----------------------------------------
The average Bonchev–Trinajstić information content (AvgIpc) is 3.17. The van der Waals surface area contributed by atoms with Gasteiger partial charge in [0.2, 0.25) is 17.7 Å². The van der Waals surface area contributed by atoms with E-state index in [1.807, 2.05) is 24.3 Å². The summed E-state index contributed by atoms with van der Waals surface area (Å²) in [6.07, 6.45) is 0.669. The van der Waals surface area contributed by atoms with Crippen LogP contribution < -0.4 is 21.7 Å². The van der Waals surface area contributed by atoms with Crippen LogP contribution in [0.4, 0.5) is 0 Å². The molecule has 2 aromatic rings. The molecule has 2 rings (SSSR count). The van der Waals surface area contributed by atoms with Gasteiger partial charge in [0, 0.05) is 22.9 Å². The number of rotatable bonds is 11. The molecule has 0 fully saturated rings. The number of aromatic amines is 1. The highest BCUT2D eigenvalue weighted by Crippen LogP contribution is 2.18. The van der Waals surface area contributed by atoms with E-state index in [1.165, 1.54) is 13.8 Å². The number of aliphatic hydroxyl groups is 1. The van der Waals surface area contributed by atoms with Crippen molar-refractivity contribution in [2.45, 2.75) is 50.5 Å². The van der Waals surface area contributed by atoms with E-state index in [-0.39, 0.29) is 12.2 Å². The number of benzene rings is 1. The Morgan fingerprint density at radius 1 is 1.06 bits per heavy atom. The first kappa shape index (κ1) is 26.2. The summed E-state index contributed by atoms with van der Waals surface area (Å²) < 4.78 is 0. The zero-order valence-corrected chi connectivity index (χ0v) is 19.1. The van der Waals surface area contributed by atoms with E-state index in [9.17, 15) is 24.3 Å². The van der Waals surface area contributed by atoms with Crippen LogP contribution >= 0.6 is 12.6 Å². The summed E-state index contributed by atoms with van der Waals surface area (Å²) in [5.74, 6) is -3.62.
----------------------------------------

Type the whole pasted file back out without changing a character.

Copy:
The average Bonchev–Trinajstić information content (AvgIpc) is 3.17. The van der Waals surface area contributed by atoms with Gasteiger partial charge in [0.2, 0.25) is 17.7 Å². The van der Waals surface area contributed by atoms with E-state index in [1.807, 2.05) is 24.3 Å². The summed E-state index contributed by atoms with van der Waals surface area (Å²) in [6.07, 6.45) is 0.669. The van der Waals surface area contributed by atoms with Crippen LogP contribution < -0.4 is 21.7 Å². The van der Waals surface area contributed by atoms with Crippen LogP contribution in [0.4, 0.5) is 0 Å². The molecule has 2 aromatic rings. The molecule has 2 rings (SSSR count). The van der Waals surface area contributed by atoms with Gasteiger partial charge in [0, 0.05) is 22.9 Å². The number of rotatable bonds is 11. The molecule has 0 fully saturated rings. The number of aromatic amines is 1. The highest BCUT2D eigenvalue weighted by Crippen LogP contribution is 2.18. The van der Waals surface area contributed by atoms with E-state index in [1.165, 1.54) is 13.8 Å². The number of aliphatic hydroxyl groups is 1. The van der Waals surface area contributed by atoms with Crippen molar-refractivity contribution in [2.45, 2.75) is 50.5 Å². The van der Waals surface area contributed by atoms with E-state index in [-0.39, 0.29) is 12.2 Å². The number of benzene rings is 1. The Morgan fingerprint density at radius 1 is 1.06 bits per heavy atom. The first kappa shape index (κ1) is 26.2. The summed E-state index contributed by atoms with van der Waals surface area (Å²) < 4.78 is 0. The zero-order valence-corrected chi connectivity index (χ0v) is 19.1. The van der Waals surface area contributed by atoms with E-state index in [9.17, 15) is 24.3 Å². The van der Waals surface area contributed by atoms with Crippen LogP contribution >= 0.6 is 12.6 Å². The summed E-state index contributed by atoms with van der Waals surface area (Å²) in [5.74, 6) is -3.62.